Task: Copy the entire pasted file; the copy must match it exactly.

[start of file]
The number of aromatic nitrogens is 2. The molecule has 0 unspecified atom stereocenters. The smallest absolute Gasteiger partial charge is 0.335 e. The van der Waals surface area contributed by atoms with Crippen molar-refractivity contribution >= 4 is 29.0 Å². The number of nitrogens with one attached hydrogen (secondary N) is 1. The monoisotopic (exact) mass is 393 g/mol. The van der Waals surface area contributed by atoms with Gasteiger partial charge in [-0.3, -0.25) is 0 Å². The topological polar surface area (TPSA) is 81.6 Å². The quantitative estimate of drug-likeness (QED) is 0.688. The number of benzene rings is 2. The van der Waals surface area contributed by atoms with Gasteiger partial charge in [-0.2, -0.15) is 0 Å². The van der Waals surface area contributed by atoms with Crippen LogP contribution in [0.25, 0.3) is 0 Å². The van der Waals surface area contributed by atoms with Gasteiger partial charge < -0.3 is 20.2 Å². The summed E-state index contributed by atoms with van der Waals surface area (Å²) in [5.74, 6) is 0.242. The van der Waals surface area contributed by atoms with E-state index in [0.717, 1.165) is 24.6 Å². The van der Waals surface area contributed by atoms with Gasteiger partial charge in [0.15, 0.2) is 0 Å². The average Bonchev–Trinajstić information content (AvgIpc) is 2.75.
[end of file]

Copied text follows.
The number of aromatic nitrogens is 2. The molecule has 0 unspecified atom stereocenters. The smallest absolute Gasteiger partial charge is 0.335 e. The van der Waals surface area contributed by atoms with Crippen molar-refractivity contribution >= 4 is 29.0 Å². The number of nitrogens with one attached hydrogen (secondary N) is 1. The monoisotopic (exact) mass is 393 g/mol. The van der Waals surface area contributed by atoms with Gasteiger partial charge in [-0.3, -0.25) is 0 Å². The topological polar surface area (TPSA) is 81.6 Å². The quantitative estimate of drug-likeness (QED) is 0.688. The number of benzene rings is 2. The van der Waals surface area contributed by atoms with Gasteiger partial charge in [-0.2, -0.15) is 0 Å². The van der Waals surface area contributed by atoms with Crippen LogP contribution in [0.25, 0.3) is 0 Å². The van der Waals surface area contributed by atoms with Gasteiger partial charge < -0.3 is 20.2 Å². The summed E-state index contributed by atoms with van der Waals surface area (Å²) in [5.74, 6) is 0.242. The van der Waals surface area contributed by atoms with E-state index in [0.717, 1.165) is 24.6 Å². The van der Waals surface area contributed by atoms with Gasteiger partial charge in [0.15, 0.2) is 0 Å². The average Bonchev–Trinajstić information content (AvgIpc) is 2.75.